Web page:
The proverbial sledge hammer has again fallen on prominent business families and those who use public office for self aggrandizement and other forms of abuse.
Bank of Baroda’s South African unit has started closing accounts of companies controlled by the Gupta family, according to three people familiar with the matter, potentially leaving the friends of President Jacob Zuma without banking facilities in the country.
The Mumbai-based lender is winding down its relationship with companies related to the Gupta family to ensure it is in compliance with banking rules, the people said, asking not to be identified because the matter is confidential.
The Guptas, who are in business with Zuma’s son, have been accused by opposition parties and some ruling party officials of using their friendship with the president to influence Cabinet decisions and government contracts. They have denied the allegations.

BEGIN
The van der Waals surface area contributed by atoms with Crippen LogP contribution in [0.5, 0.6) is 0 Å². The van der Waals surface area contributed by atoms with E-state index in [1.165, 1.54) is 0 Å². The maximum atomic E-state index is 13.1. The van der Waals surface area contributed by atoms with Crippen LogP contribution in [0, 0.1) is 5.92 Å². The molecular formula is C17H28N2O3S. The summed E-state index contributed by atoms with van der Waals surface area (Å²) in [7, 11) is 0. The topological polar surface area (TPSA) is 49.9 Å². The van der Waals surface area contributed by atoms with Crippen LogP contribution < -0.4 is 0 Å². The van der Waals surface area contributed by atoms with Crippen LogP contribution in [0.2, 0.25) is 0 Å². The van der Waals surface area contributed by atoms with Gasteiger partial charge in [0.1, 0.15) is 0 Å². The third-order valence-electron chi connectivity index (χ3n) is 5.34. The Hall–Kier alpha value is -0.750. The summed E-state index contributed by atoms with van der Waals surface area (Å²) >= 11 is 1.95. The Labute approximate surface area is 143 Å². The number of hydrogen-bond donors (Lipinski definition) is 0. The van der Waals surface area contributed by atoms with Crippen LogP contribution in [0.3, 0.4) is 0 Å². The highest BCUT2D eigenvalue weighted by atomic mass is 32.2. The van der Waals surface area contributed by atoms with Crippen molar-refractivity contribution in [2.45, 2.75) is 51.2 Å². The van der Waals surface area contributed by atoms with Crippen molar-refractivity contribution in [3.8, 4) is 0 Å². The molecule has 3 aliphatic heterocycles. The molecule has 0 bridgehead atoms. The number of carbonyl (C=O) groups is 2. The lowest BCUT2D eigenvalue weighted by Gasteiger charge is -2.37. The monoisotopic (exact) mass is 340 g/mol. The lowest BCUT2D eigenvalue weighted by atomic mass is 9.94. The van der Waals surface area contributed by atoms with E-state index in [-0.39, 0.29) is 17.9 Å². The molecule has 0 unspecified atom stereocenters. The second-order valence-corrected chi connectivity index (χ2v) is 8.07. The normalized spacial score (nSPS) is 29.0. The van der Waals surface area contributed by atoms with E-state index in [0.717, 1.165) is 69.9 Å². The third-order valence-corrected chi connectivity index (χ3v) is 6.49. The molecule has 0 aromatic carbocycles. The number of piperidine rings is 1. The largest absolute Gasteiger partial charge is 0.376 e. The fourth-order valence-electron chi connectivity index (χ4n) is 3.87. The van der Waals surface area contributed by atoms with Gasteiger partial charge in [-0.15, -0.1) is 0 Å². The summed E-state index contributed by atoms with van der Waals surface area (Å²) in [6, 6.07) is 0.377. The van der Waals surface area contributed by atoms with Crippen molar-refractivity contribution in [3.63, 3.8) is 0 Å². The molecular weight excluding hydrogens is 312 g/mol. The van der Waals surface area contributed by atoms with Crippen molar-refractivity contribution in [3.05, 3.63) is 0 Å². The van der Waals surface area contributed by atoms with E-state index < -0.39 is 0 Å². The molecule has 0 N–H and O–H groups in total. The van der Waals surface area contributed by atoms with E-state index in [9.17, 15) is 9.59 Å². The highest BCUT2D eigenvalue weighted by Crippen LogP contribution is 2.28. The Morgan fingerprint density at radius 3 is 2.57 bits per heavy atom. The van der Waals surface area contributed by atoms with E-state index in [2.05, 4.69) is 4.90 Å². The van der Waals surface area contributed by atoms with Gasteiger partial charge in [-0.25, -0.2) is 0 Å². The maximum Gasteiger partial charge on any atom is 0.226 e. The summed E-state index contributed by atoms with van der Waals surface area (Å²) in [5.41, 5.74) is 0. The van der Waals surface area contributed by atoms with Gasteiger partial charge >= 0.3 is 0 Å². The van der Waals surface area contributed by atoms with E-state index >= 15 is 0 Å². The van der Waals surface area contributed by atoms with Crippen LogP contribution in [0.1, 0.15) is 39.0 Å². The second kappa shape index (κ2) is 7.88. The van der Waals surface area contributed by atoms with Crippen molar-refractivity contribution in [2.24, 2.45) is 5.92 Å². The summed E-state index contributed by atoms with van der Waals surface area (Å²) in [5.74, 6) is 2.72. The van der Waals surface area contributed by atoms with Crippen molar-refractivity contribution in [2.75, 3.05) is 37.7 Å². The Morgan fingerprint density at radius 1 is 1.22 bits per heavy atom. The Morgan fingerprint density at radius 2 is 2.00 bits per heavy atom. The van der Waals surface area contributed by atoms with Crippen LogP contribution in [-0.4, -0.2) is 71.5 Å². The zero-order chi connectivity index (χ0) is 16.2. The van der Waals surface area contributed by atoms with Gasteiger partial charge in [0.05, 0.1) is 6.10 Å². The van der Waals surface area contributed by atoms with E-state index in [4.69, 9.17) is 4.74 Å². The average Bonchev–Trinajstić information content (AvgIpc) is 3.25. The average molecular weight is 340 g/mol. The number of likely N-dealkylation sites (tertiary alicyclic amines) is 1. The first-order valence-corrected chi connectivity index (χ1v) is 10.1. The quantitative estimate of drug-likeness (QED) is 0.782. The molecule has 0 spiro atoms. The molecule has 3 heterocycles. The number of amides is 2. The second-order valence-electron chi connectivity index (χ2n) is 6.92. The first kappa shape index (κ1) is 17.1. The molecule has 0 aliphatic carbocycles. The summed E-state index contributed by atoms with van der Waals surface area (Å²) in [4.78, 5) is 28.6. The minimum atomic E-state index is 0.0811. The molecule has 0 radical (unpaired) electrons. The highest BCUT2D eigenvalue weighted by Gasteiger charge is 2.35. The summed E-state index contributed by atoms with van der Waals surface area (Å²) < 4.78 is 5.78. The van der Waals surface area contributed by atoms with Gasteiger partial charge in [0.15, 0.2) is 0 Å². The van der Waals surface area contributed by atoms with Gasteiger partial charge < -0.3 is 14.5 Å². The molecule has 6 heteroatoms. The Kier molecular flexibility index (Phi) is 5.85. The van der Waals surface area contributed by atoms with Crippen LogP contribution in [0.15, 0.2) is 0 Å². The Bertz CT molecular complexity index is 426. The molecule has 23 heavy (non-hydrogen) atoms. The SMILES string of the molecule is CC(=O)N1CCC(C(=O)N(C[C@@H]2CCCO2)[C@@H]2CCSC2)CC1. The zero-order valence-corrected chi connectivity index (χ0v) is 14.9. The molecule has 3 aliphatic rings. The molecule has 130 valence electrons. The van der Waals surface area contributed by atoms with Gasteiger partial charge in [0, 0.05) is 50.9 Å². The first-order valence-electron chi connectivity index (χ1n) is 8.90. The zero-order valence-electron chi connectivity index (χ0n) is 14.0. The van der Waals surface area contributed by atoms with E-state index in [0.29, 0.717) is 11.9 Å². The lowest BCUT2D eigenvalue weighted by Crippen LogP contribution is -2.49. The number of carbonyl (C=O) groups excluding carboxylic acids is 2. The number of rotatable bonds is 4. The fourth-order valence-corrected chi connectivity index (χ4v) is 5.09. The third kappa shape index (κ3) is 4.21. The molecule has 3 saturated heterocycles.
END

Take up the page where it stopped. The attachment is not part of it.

Oakbay Investments, the Gupta’s main holding company, said it isn’t aware that Baroda will close its accounts.
“I can only imagine that your source has their own agenda, and wants to put pressure on Bank of Baroda.”
South Africa’s four biggest banks last year closed accounts linked to the Gupta family, citing the need to comply with international banking rules when dealing with customers and concern over their reputations.
The family, led by brothers Atul, Ajay and Rajesh, asked Finance Minister Pravin Gordhan to stop the banks from terminating their accounts, spurring Gordhan to seek a court order in October stating that he can’t prevent lenders from cutting clients. The country’s anti-graft ombudsman in November called for a judicial inquiry into the allegations against the Gupta family.
Bank of China’s South African branch dropped the Guptas as clients in September, according to court documents filed by the family in January.
Gordhan’s application included a document from South Africa’s Financial Intelligence Centre listing 72 reports of suspicious transactions totalling R6.8bn ($520m) that implicated members of the Gupta family and their companies.